Music

Minus the Bear: Planet of Ice

Seattle indie rock math-heads cool off on their third proper full-length, but remain rock solid.


Minus the Bear

Planet of Ice

Label: Suicide Squeeze
US Release Date: 2007-08-21
UK Release Date: 2007-08-20
Amazon
iTunes

Seattle quintet Minus the Bear used to be the kind of band whose song titles were replete with exclamation marks, assorted critters, and the use of the word "man" as a casual form of address (as in "Lemurs, Man, Lemurs"). But I'm not here to bore you with the over-played card of longing for the so-called glory days when a given band were all frisky and new. Yeah, Minus the Bear have matured since their 2001 EP debut, This Is What I Know About Being Gigantic. Their initial fire has chilled somewhat, but this hasn't been to the band's detriment. They remain rock solid and have espanded their sound.

Planet of Ice is their third proper full-length (let's not count the remix project, Interpretaciones del Oso), and Minus the Bear have discovered the wider spaces along the frozen planes. Sound molecules hang suspended in air and bounce off the glass-like planes of ice caves. I'm not saying that they've become entirely glacial in their tempos. Let's leave that to Sigur Rós. But, relative to their 2002 debut LP, Highly Refined Pirates, the band's rock attack has cooled a bit.

This actually allows more room for the guitar work of David Knudson to sparkle, bend, and chime. His sound is precise, smooth, and synthetically clean -- his tone alone should disqualify him from being a totally rad musician, and yet it's clear upon listening to his deft execution of intricate tapping techniques that he belongs in the pantheon of guitar gods typically reserved for metal shredders. Fortunately, he avoids the pat trappings of those kinds of guitarists. Instead, he combines the art/prog leanings of Jonny Greenwood with the sharp-yet-headily phrased chordings of Jesus Lizard-era Duane Denison and the loop-sampled trickery of Bill Frisell. In a word: wow. On Planet of Ice, he moves away from his earlier Eddie Van Halen-esque harmonic fret runs to become the "slowhand" of math rock. He also pretty much steals the show.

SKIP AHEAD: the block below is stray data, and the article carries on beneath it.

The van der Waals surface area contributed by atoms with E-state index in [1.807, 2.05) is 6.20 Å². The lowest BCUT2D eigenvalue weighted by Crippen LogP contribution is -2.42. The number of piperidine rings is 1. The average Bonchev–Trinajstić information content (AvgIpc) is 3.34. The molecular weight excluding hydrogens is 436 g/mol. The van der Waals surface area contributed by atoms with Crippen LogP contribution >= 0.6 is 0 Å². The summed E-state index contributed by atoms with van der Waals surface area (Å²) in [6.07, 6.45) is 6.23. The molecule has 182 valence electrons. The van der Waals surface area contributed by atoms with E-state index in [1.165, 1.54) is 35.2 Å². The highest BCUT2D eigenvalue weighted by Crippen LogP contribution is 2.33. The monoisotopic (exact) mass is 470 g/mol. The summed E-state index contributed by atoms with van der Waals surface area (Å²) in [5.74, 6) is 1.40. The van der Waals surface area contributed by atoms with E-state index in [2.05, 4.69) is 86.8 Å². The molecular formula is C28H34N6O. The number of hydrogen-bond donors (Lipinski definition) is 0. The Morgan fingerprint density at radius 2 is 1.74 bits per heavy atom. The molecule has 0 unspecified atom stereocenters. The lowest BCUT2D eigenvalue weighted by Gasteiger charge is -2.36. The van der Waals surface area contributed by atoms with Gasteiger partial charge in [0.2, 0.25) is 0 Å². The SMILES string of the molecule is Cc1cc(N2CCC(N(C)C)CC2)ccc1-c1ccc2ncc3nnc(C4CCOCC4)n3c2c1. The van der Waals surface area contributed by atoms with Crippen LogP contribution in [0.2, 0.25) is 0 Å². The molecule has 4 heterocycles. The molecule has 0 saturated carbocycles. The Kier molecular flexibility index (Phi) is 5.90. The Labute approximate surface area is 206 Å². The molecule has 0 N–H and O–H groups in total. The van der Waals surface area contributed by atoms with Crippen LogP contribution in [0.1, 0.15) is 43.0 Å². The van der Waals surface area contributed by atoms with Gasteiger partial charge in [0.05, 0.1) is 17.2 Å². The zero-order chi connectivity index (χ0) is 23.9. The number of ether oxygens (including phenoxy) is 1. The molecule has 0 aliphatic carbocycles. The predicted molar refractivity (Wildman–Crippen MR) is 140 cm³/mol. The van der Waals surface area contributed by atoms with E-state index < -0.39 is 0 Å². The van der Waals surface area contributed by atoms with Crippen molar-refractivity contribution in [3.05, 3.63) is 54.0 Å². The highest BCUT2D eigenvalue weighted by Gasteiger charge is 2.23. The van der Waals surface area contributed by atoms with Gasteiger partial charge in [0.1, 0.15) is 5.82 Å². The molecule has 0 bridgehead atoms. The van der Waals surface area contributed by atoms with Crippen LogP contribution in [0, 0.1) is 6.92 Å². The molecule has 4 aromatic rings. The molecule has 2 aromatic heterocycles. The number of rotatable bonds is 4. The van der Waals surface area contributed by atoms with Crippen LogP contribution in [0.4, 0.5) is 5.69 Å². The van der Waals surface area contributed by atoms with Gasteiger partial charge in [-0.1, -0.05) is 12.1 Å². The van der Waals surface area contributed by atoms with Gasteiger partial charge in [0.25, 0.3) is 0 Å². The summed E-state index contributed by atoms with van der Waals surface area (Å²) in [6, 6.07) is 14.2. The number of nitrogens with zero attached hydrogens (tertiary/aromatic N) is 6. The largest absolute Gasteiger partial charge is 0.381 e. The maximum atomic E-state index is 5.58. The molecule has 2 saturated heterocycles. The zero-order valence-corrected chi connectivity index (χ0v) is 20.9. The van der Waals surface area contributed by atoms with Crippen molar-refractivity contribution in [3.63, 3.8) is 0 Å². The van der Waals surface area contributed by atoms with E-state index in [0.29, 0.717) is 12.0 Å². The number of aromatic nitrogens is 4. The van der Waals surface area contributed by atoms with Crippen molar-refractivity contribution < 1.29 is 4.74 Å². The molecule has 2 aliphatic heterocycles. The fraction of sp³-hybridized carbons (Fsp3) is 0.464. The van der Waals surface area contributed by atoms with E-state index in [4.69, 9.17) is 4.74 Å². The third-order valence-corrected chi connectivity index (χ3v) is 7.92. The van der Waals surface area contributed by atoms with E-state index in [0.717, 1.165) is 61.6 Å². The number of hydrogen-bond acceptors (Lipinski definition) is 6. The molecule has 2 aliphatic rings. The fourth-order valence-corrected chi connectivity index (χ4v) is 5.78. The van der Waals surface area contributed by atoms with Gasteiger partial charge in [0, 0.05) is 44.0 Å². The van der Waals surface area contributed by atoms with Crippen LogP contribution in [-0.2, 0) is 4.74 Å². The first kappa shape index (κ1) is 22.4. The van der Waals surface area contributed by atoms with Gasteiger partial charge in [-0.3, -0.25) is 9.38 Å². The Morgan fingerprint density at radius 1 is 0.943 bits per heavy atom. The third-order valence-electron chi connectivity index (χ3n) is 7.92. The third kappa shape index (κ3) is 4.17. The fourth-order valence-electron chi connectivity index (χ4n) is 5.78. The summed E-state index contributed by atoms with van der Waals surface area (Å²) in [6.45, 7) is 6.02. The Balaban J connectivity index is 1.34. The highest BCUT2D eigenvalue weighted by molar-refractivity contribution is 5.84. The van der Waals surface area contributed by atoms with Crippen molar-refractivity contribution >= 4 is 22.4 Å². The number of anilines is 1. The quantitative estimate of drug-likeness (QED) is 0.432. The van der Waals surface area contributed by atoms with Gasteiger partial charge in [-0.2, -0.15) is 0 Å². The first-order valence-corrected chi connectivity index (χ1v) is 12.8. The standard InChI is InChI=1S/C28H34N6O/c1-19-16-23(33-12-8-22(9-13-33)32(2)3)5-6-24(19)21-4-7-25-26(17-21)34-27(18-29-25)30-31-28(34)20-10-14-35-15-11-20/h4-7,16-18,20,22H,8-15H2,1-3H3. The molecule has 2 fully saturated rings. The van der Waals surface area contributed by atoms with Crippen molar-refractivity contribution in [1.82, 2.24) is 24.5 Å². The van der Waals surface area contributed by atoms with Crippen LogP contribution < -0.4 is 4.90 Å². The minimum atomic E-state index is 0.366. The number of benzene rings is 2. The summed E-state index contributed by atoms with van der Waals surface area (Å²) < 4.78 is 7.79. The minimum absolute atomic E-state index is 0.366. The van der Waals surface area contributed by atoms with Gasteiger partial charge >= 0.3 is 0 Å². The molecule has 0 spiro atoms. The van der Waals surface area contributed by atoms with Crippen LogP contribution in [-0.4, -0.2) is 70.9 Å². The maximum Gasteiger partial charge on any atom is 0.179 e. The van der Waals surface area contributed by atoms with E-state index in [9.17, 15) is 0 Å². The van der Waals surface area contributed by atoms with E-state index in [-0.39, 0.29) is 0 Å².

Or maybe that's obvious from the drooling-with-praise paragraph devoted entirely to a guy who comprises but 20 percent of the band's lineup. The four other dudes in Minus the Bear deserve some love, too. The rhythm section of drummer Erin Tate and Cory Murchy is a tight unit, capable of quick changes, landing square on the off beats, and spinning a mighty fine range of dynamics. And Alex Rose, on keyboards and saxophone, imbues the album with lovely atmospherics and a welcome undertone of Dark Side of the Moon. Vocalist Jake Snider is a tricky one to figure out, though. He's got a beautifully textured voice and sings emphatically enough -- sometimes just a shade below emo level over-the-topness. Still, he's always had a tendency to slip too easily into the mix, his voice becoming just another pleasing part of the whole.

Maybe it's because his lyrics are also a little slippery, a little indistinct. I mean, I dig the general vibe of lines like, "We'll watch her roll in from the south / She'll wrap her sheets 'round us", but the hell is he talking about? Or, "Wide eyed and so discrete, a maintenance touch / Makes prose from poetry and it don't mean much." Hm, I'm inclined to agree. But, from that same song, "Dr. L'Ling", I do love: "I was afraid / Of becoming a casual business man / On matters of the heart." Sure, the love-as-clothing metaphor Rose builds during the first verse is a little labored, but the pay-off is nice.

In fact, the whole album is nice. Or, perhaps what I mean is, it's easy to like. Yes, Minus the Bear used to rock us harder. But don't make the mistake of bemoaning their more mature sound on Planet of Ice, just because the band's optimal listening environment has moved from the car stereo to the living room floor. This is headphone indie rock, but with plenty of wondrous aural attractions to keep your wandering mind from straying too far. And, just in case you were worried that the band had entirely forgotten how to rock, the boys bust loose in the middle of the album's epic closer, the nearly nine-minute long "Lotus". It's a great finale to an album that is solidly quite good, falling just a step shy of excellence. Still, there are many excellent moments within, especially those created by the guitar work of David Knudson. Thanks in large part to his inventive playing, Planet of Ice offers a world of cool sounds.

7